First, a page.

Breaking the barriers among deaf drivers | Sunday Observer

Breaking the barriers among deaf drivers

20 August, 2023
Minister of Transport, Highways and Mass Media, Dr. Bandula Gunawardena presenting a driver’s licence. State Minister of Transport Lasantha Alagiyawanna and several others participated.

Undeniably, they experience a world without sound, yet this stands as their singular challenge. Nationally, we found ourselves trailing in discussions of equitable treatment for all within a backdrop of global shifts in technology, humanity, and social perspectives.

Constituting a two percent fraction of our populace, those grappling with hearing impairments underscore the pressing need for a comprehensive initiative to weave this community into the fabric of our economy. Presently, this integration is more crucial than ever. This endeavour hinges on embracing the notion that they are ‘differently-abled,’ not ‘disabled.’

The trial initiative introduced in the Gampaha District yielded positive results. Starting on January 1, 2024, Sri Lanka will inaugurate a designated facility for granting driving licences to individuals with hearing impairments.

This service will be available to anyone of eligible age seeking a driving licence. The project is being spearheaded by the Ministry of Transport. We spoke to the Minister of State for Transport, Lasantha Alagiyawanna, who is in charge of the program.

“For almost four decades, a number of organisations including the Sri Lanka Central Federation of the Deaf (SLCFD) have been asking successive Governments to conduct an evaluation regarding the hearing impaired community’s ability to get a driver’s licence.

Right to drive

But no one was particularly concerned. Some people with hearing impairments had the right to drive. They drove on various side roads for fear of the Police. In this issue, they faced severe discrimination.

But a driver’s licence cannot be issued without evaluating one’s health and that’s a fact. But countries around the world have developed various technical and infrastructure facilities and issued driving licences for differently-abled drivers for a long time.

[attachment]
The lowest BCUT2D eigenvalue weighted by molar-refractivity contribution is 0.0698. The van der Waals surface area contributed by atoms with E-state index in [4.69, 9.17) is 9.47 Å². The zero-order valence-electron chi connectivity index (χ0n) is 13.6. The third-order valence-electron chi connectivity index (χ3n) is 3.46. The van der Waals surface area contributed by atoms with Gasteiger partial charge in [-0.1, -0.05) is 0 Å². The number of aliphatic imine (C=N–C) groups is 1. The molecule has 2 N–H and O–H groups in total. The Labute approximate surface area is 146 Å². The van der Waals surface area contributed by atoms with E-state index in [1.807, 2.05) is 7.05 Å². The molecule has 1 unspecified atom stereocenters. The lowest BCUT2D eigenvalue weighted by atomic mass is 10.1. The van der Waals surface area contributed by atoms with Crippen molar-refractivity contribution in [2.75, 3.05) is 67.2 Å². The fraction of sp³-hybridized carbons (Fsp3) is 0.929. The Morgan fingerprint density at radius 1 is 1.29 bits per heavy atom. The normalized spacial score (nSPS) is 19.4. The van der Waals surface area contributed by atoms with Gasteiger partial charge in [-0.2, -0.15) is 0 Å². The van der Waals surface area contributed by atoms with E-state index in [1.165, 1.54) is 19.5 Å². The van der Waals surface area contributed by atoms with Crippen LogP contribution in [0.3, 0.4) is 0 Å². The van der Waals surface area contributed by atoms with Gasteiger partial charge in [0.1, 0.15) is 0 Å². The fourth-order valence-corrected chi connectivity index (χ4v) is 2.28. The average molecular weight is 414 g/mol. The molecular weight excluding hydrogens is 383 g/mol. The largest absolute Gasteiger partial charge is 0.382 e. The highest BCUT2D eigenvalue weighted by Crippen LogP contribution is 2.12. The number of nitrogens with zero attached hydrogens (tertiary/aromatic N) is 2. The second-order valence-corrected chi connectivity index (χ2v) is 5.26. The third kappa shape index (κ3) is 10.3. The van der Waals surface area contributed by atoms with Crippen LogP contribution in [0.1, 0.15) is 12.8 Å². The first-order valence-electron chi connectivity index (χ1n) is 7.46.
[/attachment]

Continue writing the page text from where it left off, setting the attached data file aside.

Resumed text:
For example, in some countries facilities such as separate lanes were provided for the hearing impaired and drivers with special needs.

But there are no such facilities in our country and a driver’s licence has to be issued to a hearing impaired person within the existing legal framework. It was a matter of special consideration. We gradually upgraded the driving licence system. The medical certificate given to a driver has been improved.

Heavy vehicle licences are renewed every four years and it is eight years for light vehicles. This was also the reason for the delay in issuing driver’s licences to the hearing-impaired community,” the State Minister said.

However, the Police and the Department of Motor Vehicles made a special evaluation. The case was presented to the Cabinet and Transport, Highways and Mass Media Minister Dr. Bandula Gunawardena spoke about the right of the hearing impaired community to obtain a legal driver’s licence. The President had also given special priority in this regard, State Minister Alagiyawanna said.

“The Cabinet proposed a phased approach for implementation, advocating that instead of a nationwide rollout, we initiate the process by selecting a specific district such as Gampaha.

This would facilitate a pilot project aimed at identifying and addressing any deficiencies before advancing further. Consequently, we engaged with members of the hearing-impaired community within the Gampaha District who wanted driving licences.